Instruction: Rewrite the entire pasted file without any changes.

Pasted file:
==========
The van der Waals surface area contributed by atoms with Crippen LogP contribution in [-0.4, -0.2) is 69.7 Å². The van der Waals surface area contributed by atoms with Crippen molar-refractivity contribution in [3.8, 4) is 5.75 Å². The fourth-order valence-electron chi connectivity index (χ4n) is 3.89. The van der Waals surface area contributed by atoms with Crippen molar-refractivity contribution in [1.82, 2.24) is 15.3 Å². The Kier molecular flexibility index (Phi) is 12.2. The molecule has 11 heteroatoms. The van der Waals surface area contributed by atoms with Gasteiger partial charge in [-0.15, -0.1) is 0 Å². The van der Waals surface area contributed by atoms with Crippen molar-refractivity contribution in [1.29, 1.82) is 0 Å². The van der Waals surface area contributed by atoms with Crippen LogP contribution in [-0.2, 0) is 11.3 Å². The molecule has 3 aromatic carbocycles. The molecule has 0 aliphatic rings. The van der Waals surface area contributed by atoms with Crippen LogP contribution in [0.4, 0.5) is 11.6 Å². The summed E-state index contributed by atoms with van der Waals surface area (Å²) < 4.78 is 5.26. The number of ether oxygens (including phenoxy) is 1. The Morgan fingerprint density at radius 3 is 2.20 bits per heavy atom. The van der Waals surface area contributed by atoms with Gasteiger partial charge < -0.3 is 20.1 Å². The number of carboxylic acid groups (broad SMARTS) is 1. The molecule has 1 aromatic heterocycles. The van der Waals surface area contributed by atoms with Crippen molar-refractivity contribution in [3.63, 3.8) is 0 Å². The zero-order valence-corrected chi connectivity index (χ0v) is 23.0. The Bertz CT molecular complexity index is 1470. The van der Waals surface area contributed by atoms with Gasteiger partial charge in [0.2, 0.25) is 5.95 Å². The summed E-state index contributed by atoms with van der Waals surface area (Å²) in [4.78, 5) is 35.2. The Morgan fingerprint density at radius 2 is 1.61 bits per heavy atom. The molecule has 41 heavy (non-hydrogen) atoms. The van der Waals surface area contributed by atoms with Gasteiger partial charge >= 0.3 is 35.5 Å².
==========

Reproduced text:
The van der Waals surface area contributed by atoms with Crippen LogP contribution in [-0.4, -0.2) is 69.7 Å². The van der Waals surface area contributed by atoms with Crippen molar-refractivity contribution in [3.8, 4) is 5.75 Å². The fourth-order valence-electron chi connectivity index (χ4n) is 3.89. The van der Waals surface area contributed by atoms with Crippen molar-refractivity contribution in [1.82, 2.24) is 15.3 Å². The Kier molecular flexibility index (Phi) is 12.2. The molecule has 11 heteroatoms. The van der Waals surface area contributed by atoms with Gasteiger partial charge in [-0.15, -0.1) is 0 Å². The van der Waals surface area contributed by atoms with Crippen molar-refractivity contribution in [1.29, 1.82) is 0 Å². The van der Waals surface area contributed by atoms with Crippen LogP contribution in [-0.2, 0) is 11.3 Å². The molecule has 3 aromatic carbocycles. The molecule has 0 aliphatic rings. The van der Waals surface area contributed by atoms with Crippen LogP contribution in [0.4, 0.5) is 11.6 Å². The summed E-state index contributed by atoms with van der Waals surface area (Å²) < 4.78 is 5.26. The number of ether oxygens (including phenoxy) is 1. The Morgan fingerprint density at radius 3 is 2.20 bits per heavy atom. The van der Waals surface area contributed by atoms with Gasteiger partial charge < -0.3 is 20.1 Å². The number of carboxylic acid groups (broad SMARTS) is 1. The molecule has 1 aromatic heterocycles. The van der Waals surface area contributed by atoms with Crippen molar-refractivity contribution in [3.63, 3.8) is 0 Å². The zero-order valence-corrected chi connectivity index (χ0v) is 23.0. The Bertz CT molecular complexity index is 1470. The van der Waals surface area contributed by atoms with Gasteiger partial charge in [0.2, 0.25) is 5.95 Å². The summed E-state index contributed by atoms with van der Waals surface area (Å²) in [4.78, 5) is 35.2. The Morgan fingerprint density at radius 2 is 1.61 bits per heavy atom. The molecule has 41 heavy (non-hydrogen) atoms. The van der Waals surface area contributed by atoms with Gasteiger partial charge >= 0.3 is 35.5 Å².